Nayara Tented Camp Costa Rica

Glamping

Ahhh, camping. For some it conjures up fond memories of family vacations – for others, a whole host of hassles from pitching a tent to fighting off mosquitoes. For those who want the best of both worlds, glamping has become a natural choice.

And there are more and more people choosing it: “Glamorous camping” is projected to reach US$1 billion in revenue in the U.S. by 2024, according to market research firm Arizton.

Long before “glamping” made it into the Merriam-Webster dictionary in 2018, safari outfitters catered to jet-setters wanting to answer the call of the wild in style. Luca Franco, founder and CEO of Luxury Frontiers, best known for high-end tented camps on African game preserves, prefers to call what he creates experiential travel.

In the past decade, he’s seen it go from a wild idea to wildly popular. “Back in 2010, I’d go to hotel conferences explaining my experiential travel concepts of tents, treehouses and floating units,” he says. “Executives of top hotel brands would dismiss it. Now those same people are begging to work together.”

Glamping with Collective Retreats on Governors Island, New York.

Luxury Frontiers’ newest project, Nayara Tented Camps (main photo), opens in November. Nestled in a sloth preserve in Costa Rica, Nayara’s tents have private bathrooms, plunge pools and views of Arenal Volcano.

The property also marks Luxury Frontiers’ entry into the Americas, a market where Franco sees plenty of potential. “In 2010, 95% of the tented resorts in the world were in Africa. Now it’s around 50%,” he says. “We’ve seen a lot of growth in India, Asia and the Middle East in the last decade, but it’s still very limited in the Americas.”

Brands like Collective Retreats are already staking their claim, however. “Hotel brands are so over-standardized, I’d often wake up in a new city not knowing where I was,” says founder and CEO Peter Mack. “I wanted to create a hospitality brand with a more authentic sense of place while at the same time reducing a lot of the inefficiencies and fixed costs.”

In 2015, the first Collective Retreat popped up in Vail. Four years later, the company has raised US$18 million in outside investment and has five profitable locations in the U.S. Decor at each is locally sourced, but certain amenities are consistent. Whether on an organic farm in the Hudson Valley or a working ranch in Montana or Texas, guests will find high-thread-count sheets, daily housekeeping, electricity, WiFi and on-site F&B.

Collective Retreats Hudson Valley bath “room”

Who’s the target market? “Most guests come from nearby cities and suburbs,” says Mack. “They’re adventurous, looking for something a little different.” Or very different: Collective Retreats’ most popular property is on Governors Island, an eight-minute ferry ride from Manhattan’s financial district, with views of the Statue of Liberty.

Like Collective Retreats, easy access to major cities is part of the glamping game plan for Japanese hotelier Fujita Kanko. Its first glamping resort opened in 2018, 90 minutes from Tokyo, with breathtaking views of Mount Fuji.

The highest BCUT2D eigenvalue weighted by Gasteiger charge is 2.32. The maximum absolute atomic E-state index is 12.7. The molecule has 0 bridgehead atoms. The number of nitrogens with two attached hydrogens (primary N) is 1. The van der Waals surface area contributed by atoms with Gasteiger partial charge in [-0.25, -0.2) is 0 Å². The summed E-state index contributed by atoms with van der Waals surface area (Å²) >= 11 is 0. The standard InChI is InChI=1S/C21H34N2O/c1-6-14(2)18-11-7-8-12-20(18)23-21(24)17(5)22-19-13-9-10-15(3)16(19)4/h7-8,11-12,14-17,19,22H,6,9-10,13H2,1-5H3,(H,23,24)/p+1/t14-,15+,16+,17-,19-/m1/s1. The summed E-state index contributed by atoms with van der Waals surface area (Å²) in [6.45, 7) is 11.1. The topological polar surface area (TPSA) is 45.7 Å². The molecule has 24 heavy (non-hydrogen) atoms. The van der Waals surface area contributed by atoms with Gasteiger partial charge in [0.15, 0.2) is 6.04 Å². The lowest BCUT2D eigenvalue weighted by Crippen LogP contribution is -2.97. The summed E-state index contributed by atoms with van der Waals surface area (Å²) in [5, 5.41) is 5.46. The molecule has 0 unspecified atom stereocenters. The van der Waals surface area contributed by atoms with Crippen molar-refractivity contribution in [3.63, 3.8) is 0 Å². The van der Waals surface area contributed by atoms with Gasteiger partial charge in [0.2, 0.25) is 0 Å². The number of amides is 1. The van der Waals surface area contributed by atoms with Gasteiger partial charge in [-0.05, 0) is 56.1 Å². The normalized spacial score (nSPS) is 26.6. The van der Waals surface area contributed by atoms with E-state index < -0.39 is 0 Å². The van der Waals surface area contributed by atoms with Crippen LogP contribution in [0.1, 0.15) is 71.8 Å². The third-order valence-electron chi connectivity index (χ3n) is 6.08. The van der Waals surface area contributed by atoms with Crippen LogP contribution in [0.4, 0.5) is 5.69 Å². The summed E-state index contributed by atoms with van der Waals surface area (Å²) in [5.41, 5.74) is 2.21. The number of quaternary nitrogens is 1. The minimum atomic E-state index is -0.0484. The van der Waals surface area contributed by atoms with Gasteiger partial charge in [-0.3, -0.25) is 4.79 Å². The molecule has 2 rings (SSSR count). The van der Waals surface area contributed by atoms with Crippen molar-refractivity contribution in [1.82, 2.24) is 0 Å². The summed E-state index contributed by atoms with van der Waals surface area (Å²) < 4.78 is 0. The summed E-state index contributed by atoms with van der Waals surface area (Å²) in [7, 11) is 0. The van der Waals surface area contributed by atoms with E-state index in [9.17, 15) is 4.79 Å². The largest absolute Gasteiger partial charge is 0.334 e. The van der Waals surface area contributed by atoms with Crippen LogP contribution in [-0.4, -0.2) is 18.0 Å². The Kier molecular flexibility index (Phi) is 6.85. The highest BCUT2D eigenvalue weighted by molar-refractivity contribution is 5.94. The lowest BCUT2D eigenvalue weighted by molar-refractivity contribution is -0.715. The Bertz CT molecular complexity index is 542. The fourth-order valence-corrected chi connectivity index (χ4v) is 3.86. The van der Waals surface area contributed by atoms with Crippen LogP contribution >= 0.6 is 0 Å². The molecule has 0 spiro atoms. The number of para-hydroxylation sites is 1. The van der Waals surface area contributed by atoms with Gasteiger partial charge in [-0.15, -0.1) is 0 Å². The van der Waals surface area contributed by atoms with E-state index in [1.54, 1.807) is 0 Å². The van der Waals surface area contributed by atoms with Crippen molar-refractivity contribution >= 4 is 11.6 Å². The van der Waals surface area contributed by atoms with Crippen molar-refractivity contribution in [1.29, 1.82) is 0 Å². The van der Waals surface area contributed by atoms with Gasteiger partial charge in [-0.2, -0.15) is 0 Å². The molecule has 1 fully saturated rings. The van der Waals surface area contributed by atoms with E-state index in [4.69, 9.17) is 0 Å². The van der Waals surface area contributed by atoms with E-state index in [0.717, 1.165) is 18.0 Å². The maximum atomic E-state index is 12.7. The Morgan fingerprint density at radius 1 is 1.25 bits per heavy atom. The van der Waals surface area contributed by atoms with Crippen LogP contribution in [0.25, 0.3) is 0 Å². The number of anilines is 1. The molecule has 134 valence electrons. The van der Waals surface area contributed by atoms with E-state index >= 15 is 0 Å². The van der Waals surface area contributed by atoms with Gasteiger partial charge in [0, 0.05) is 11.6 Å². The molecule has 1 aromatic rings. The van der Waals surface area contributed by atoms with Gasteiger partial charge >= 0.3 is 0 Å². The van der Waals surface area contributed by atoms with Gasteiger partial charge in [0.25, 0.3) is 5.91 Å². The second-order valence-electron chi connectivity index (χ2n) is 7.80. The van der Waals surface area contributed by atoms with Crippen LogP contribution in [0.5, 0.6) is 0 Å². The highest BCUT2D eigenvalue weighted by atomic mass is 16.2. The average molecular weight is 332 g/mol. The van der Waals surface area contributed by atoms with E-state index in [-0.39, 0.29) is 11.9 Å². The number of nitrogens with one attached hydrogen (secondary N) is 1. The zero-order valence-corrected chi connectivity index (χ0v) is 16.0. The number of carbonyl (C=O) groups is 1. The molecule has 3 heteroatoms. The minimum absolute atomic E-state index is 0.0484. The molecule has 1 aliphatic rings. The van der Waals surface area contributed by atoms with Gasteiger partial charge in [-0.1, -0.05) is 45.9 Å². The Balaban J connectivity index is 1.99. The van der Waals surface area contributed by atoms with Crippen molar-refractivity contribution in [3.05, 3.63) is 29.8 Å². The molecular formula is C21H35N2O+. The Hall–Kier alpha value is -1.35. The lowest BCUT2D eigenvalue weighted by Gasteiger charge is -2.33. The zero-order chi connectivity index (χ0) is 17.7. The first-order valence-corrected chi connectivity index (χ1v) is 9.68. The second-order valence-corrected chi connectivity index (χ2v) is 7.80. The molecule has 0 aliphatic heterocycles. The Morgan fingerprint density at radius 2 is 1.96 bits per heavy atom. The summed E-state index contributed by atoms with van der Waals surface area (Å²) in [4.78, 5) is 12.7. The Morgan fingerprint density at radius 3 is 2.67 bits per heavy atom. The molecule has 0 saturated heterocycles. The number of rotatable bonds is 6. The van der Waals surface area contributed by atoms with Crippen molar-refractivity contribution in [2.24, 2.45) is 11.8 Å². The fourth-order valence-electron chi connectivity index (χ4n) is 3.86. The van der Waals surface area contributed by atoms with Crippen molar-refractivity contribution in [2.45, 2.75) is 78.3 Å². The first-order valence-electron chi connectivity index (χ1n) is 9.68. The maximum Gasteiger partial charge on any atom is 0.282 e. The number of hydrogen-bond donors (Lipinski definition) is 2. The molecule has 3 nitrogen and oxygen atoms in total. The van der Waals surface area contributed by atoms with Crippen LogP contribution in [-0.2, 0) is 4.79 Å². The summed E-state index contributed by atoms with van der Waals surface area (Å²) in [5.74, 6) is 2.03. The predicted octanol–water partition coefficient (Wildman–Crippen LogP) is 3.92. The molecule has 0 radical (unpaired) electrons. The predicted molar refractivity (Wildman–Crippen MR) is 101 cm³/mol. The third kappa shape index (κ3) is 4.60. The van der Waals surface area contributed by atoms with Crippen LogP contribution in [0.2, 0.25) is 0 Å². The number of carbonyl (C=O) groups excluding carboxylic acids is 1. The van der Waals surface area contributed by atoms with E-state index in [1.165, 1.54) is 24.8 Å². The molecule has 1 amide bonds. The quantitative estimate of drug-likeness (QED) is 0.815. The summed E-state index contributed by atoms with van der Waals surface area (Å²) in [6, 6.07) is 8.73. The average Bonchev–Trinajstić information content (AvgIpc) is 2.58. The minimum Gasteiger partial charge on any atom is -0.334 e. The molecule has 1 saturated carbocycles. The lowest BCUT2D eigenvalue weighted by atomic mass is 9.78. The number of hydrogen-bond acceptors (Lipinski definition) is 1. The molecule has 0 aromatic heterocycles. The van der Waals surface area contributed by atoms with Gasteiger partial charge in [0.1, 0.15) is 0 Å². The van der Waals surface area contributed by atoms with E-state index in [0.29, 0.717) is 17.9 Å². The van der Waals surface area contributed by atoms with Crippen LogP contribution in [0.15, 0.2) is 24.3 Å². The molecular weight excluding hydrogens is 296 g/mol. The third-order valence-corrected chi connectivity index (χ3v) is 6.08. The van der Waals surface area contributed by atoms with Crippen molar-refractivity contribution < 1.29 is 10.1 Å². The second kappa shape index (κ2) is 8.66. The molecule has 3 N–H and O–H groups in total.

“Over-tourism has become an issue in Japan’s popular tourist destinations. We operate more than 70 properties throughout Japan, so obviously we are aware of this,” says Yoshihiro Ise, Fujita Kanko’s president and CEO. “We want to introduce travelers to undiscovered places and revitalize these local communities.”

A cabin on a Fujita Kanko property, Fujino Kirameki, southwest of Tokyo.

Convincing resorts to embrace a low-impact, high-yield mindset isn’t always easy. Designer Bill Bensley says he may never actually make a profit with his Cambodian venture, Shinta Mani Wild. Yet other hotel brands see glamping as a cost-effective way to expand lodging. California’s Ventana Big Sur, for example, just added luxury tents in its redwood forest.

Shinta Mani Wild, Cambodia

Luxury Frontiers’ Franco sees adding experiential lodging to an existing property as a profitable way to create two experiences in one resort.

“It’s a way to widen your existing market and incentivize loyal guests to come back or extend the journey — three days in the traditional building, two days in the treehouse, for example,” he says. “It’s really a very compelling business strategy for a hotel to have a second shared experience within the same property.”

Although Luxury Frontiers isn’t constructing traditional bricks-and-mortar lodging, Franco insists it is building value.

“Luxury tents and treehouses typically generate 20% 40% rate premium revenue over traditional rooms and cost less to build. Our projects cost anywhere from US$200,000 to US$600,000 per room but can generate US$500 to US$5,000 per room rate. Because they’re unique experiences, people will pay more.” 

Ventana Big Sur, California

Another glamping dividend? “Media love anything environmentally friendly,” Franco says. “That means you get a lot of publicity.”

Fujita Kanko’s Ise agrees. “Instagram and social media have a big influence, especially among millennials. Glamping generates breathtaking images, which we’re taking advantage of with our social media channels.”

Any fears the glamping trend is just a fad? Not for Franco. “After the 2008 recession people don’t want to collect things. They want to collect memories and experiences. Experiential travel creates a lot of memories. People also want to disconnect from the electronics and connect with nature and their travel partners. That’s not going to change.”

From: HOTELSMag.com, by Andrea Guthmann.

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